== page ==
On Thursday, May 12, many students here at Wheat Ridge High School organized and participated in a student walkout in protest of the announcement that the 1973 Roe v. Wade Supreme Court decision would be overturned. For those who don’t know, Roe v. Wade is the name of a lawsuit that led to the 1973 Supreme Court decision that established a constitutional right to abortion in the United States.
Overturning Roe v. Wade would mean that federal abortion protections would end, this means that every state in the United States can legally choose to ban abortion in their state. This would mean that states could make laws to arrest or even imprison women for having abortions, trying to give themselves an at-home abortion (at-home abortions also raise the risk for injury and possibly death), or even for having a miscarriage. The decision to overturn this legislation is being made by men who have no personal experience with what goes into getting an abortion or what it is like to go through the dilemma of whether or not to get an abortion; these legislators making laws controlling what women can and can’t do with their own bodies is sending us back in time as a society and the purpose of the walkout was to make our voices heard about how unjust it is.
Many of us here at the Haystack participated in the walkout, as a matter of fact. Overall, I think the walkout was a great success. Sure we made people furious at times, but the support for us definitely outweighed the hate.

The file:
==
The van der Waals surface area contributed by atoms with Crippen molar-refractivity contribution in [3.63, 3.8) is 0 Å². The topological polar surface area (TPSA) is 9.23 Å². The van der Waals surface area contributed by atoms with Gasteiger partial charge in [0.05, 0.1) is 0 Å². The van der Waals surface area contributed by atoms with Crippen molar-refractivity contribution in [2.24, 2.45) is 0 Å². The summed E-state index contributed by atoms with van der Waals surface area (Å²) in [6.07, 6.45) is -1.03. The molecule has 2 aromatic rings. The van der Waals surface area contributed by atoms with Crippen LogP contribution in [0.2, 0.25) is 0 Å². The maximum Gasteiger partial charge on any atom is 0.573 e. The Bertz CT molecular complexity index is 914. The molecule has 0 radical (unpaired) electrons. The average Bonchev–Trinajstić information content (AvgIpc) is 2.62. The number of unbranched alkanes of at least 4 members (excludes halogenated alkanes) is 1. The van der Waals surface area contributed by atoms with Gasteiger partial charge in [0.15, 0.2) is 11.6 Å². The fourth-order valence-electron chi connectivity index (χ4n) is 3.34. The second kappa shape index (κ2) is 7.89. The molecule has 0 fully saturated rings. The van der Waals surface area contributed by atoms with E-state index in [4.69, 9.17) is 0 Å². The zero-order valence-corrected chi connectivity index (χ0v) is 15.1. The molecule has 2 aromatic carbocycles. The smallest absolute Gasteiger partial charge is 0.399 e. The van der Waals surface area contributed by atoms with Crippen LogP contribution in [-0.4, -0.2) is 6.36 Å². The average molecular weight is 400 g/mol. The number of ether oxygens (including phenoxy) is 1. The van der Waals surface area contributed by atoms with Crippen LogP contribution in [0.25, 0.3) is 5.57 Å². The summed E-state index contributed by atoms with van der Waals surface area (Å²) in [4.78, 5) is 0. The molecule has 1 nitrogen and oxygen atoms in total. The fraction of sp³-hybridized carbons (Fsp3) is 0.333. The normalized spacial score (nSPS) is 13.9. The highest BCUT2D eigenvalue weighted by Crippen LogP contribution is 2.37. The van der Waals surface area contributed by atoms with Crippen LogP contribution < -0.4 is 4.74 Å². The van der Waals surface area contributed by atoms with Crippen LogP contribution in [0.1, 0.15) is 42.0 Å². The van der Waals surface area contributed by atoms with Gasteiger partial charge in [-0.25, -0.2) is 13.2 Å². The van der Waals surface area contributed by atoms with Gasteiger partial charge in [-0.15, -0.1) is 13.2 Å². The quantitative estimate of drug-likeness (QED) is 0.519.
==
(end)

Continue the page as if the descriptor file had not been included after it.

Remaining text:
Now as I am sure, we all understand that not everyone who attended the walkout was actually there to protest. Some people only participated to get out of school or hang out with their
friends or something, but the thing I found most interesting was that some of the people who were there to protest didn’t even fully know what they were protesting.
When I got to the protest there were at least 100 people out there, and I was like “Wow! This is an amazing turnout!” But not even two minutes in, people were chanting messages that had nothing to do with what we were protesting against. People were saying things like “kill that fetus!” or “fuck them kids!”. I wasn’t the only one who was taken aback by hearing this, whenever you think of a protest like this happening, the goal is to get the message across to people outside of the protest, but during this walkout, I found myself and others having to educate the people protesting with us on what we were actually protesting for.
It was interesting to see the progression of the protest, seeing who left, seeing who stayed, seeing who actually came to protest. And even though we live in Colorado, a state that recently passed legislation to l make sure abortion is always available to the women in Colorado who need it, our school played a small part in a big picture issue. It was powerful to see how many people cared about this issue, and how many people in our local community felt about us protesting. It was a good note to end the year protesting for women’s rights.